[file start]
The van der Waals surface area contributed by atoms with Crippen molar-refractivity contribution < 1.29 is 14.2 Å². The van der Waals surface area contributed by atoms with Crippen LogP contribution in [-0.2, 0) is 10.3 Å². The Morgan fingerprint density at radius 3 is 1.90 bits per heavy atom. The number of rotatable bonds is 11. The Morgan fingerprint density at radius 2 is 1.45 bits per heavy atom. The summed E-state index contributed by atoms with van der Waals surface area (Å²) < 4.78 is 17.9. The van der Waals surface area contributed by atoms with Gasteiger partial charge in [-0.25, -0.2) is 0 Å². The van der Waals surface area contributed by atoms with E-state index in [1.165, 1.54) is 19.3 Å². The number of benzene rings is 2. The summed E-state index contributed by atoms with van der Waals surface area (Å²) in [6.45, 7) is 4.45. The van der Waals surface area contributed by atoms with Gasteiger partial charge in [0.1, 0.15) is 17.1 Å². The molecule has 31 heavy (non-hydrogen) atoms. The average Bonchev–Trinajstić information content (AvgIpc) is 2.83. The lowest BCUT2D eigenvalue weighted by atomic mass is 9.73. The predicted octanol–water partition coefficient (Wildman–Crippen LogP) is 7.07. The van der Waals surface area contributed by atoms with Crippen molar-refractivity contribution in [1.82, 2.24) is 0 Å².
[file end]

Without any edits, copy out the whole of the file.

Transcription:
The van der Waals surface area contributed by atoms with Crippen molar-refractivity contribution < 1.29 is 14.2 Å². The van der Waals surface area contributed by atoms with Crippen LogP contribution in [-0.2, 0) is 10.3 Å². The Morgan fingerprint density at radius 3 is 1.90 bits per heavy atom. The number of rotatable bonds is 11. The Morgan fingerprint density at radius 2 is 1.45 bits per heavy atom. The summed E-state index contributed by atoms with van der Waals surface area (Å²) < 4.78 is 17.9. The van der Waals surface area contributed by atoms with Gasteiger partial charge in [-0.25, -0.2) is 0 Å². The van der Waals surface area contributed by atoms with E-state index in [1.165, 1.54) is 19.3 Å². The number of benzene rings is 2. The summed E-state index contributed by atoms with van der Waals surface area (Å²) in [6.45, 7) is 4.45. The van der Waals surface area contributed by atoms with Gasteiger partial charge in [0.1, 0.15) is 17.1 Å². The molecule has 31 heavy (non-hydrogen) atoms. The average Bonchev–Trinajstić information content (AvgIpc) is 2.83. The lowest BCUT2D eigenvalue weighted by atomic mass is 9.73. The predicted octanol–water partition coefficient (Wildman–Crippen LogP) is 7.07. The van der Waals surface area contributed by atoms with Crippen molar-refractivity contribution in [1.82, 2.24) is 0 Å².